Yesterday, Twitter launched its Twitter Political Index to track enthusiasm for Barack Obama and Mitt Romney in the run-up to the November US Presidential election.
The Twitter Political Index is a daily measurement that evaluates the sentiment of Twitter users feelings about the candidates based on an estimated two million Twitter mentions of the candidates in a given week relative to more than 400 million tweets sent about other topics each day.
This is a great example of Crowdsourcing, which involves taking a task usually performed by one or a few people (in this case doing political research) and distributing among a crowd of people—outsourcing it to a crowd—via online social networks.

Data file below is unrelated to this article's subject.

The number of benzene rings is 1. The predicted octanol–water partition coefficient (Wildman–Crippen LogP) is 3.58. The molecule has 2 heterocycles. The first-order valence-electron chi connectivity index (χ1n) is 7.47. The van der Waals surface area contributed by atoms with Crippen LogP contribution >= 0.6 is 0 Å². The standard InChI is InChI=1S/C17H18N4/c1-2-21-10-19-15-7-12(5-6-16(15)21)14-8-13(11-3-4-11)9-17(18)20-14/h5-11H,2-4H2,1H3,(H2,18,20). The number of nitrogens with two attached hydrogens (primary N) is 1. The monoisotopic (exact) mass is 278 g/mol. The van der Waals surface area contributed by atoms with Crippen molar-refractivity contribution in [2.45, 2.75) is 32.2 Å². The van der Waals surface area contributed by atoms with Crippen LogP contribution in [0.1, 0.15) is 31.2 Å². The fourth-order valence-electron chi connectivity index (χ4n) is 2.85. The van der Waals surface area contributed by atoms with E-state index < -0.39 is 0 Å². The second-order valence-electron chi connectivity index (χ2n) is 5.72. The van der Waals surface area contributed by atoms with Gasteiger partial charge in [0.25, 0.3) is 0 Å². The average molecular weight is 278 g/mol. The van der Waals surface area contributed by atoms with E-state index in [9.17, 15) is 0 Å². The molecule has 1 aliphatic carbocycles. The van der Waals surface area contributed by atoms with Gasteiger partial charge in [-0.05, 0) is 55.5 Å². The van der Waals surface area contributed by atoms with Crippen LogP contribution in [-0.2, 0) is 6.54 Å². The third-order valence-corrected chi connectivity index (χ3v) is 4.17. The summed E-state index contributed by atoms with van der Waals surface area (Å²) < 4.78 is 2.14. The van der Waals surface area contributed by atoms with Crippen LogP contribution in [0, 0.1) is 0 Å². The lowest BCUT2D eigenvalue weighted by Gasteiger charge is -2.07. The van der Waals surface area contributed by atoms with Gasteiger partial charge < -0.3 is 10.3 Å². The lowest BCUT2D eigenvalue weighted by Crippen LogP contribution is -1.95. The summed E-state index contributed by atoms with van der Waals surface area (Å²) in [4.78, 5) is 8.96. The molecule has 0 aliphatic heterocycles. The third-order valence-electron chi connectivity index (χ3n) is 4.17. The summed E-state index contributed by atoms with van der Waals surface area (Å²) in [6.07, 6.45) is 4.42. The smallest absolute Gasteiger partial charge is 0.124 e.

Tapping the crowd to learn about buyers (and voters)
I'll be particularly interested to see how the Twitter Political Index changes when one or the other candidate has a success (a great speech for example) or a public gaffe. And it will be fascinating to learn on election day if global Twitter users are a good proxy for the American electorate.
The techniques used by the Twitter Political Index are available to companies using products like those from Radian6 to gauge the sentiment around products and companies. It is a fascinating way for marketers and PR pros to mine a huge amount of data.